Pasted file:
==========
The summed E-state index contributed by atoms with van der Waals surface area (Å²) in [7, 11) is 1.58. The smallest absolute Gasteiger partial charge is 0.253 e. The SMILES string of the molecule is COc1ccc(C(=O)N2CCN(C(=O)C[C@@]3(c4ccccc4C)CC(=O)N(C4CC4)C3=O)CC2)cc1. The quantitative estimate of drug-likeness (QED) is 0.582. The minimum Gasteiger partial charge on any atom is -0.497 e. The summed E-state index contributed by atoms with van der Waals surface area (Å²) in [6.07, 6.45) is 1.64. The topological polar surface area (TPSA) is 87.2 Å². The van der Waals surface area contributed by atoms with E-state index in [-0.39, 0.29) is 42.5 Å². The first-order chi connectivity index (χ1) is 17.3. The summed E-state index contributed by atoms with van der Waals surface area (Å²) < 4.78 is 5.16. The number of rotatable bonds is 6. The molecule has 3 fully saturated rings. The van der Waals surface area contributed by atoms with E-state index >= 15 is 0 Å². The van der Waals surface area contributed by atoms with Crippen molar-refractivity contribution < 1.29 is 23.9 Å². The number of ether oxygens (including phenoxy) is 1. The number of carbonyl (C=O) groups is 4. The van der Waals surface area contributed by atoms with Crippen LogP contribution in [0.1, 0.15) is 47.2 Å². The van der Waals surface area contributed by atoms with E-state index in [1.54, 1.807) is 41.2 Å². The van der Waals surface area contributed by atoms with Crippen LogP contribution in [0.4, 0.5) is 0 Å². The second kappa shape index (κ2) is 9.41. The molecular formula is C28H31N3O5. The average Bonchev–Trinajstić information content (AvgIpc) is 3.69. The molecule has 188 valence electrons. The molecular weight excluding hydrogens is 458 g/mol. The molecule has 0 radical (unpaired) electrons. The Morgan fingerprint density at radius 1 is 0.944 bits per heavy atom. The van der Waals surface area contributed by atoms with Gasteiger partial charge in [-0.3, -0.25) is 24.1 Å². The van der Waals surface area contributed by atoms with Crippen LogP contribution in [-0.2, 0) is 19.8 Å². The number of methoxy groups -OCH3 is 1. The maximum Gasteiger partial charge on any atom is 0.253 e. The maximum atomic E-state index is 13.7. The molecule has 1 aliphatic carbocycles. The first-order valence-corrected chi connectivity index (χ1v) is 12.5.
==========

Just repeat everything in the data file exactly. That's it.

The summed E-state index contributed by atoms with van der Waals surface area (Å²) in [7, 11) is 1.58. The smallest absolute Gasteiger partial charge is 0.253 e. The SMILES string of the molecule is COc1ccc(C(=O)N2CCN(C(=O)C[C@@]3(c4ccccc4C)CC(=O)N(C4CC4)C3=O)CC2)cc1. The quantitative estimate of drug-likeness (QED) is 0.582. The minimum Gasteiger partial charge on any atom is -0.497 e. The summed E-state index contributed by atoms with van der Waals surface area (Å²) in [6.07, 6.45) is 1.64. The topological polar surface area (TPSA) is 87.2 Å². The van der Waals surface area contributed by atoms with E-state index in [-0.39, 0.29) is 42.5 Å². The first-order chi connectivity index (χ1) is 17.3. The summed E-state index contributed by atoms with van der Waals surface area (Å²) < 4.78 is 5.16. The number of rotatable bonds is 6. The molecule has 3 fully saturated rings. The van der Waals surface area contributed by atoms with E-state index >= 15 is 0 Å². The van der Waals surface area contributed by atoms with Crippen molar-refractivity contribution < 1.29 is 23.9 Å². The number of ether oxygens (including phenoxy) is 1. The number of carbonyl (C=O) groups is 4. The van der Waals surface area contributed by atoms with Crippen LogP contribution in [0.1, 0.15) is 47.2 Å². The van der Waals surface area contributed by atoms with E-state index in [1.54, 1.807) is 41.2 Å². The van der Waals surface area contributed by atoms with Crippen LogP contribution in [0.4, 0.5) is 0 Å². The second kappa shape index (κ2) is 9.41. The molecular formula is C28H31N3O5. The average Bonchev–Trinajstić information content (AvgIpc) is 3.69. The molecule has 188 valence electrons. The molecular weight excluding hydrogens is 458 g/mol. The molecule has 0 radical (unpaired) electrons. The Morgan fingerprint density at radius 1 is 0.944 bits per heavy atom. The van der Waals surface area contributed by atoms with Gasteiger partial charge in [-0.3, -0.25) is 24.1 Å². The van der Waals surface area contributed by atoms with Crippen LogP contribution in [-0.2, 0) is 19.8 Å². The number of methoxy groups -OCH3 is 1. The maximum Gasteiger partial charge on any atom is 0.253 e. The maximum atomic E-state index is 13.7. The molecule has 1 aliphatic carbocycles. The first-order valence-corrected chi connectivity index (χ1v) is 12.5.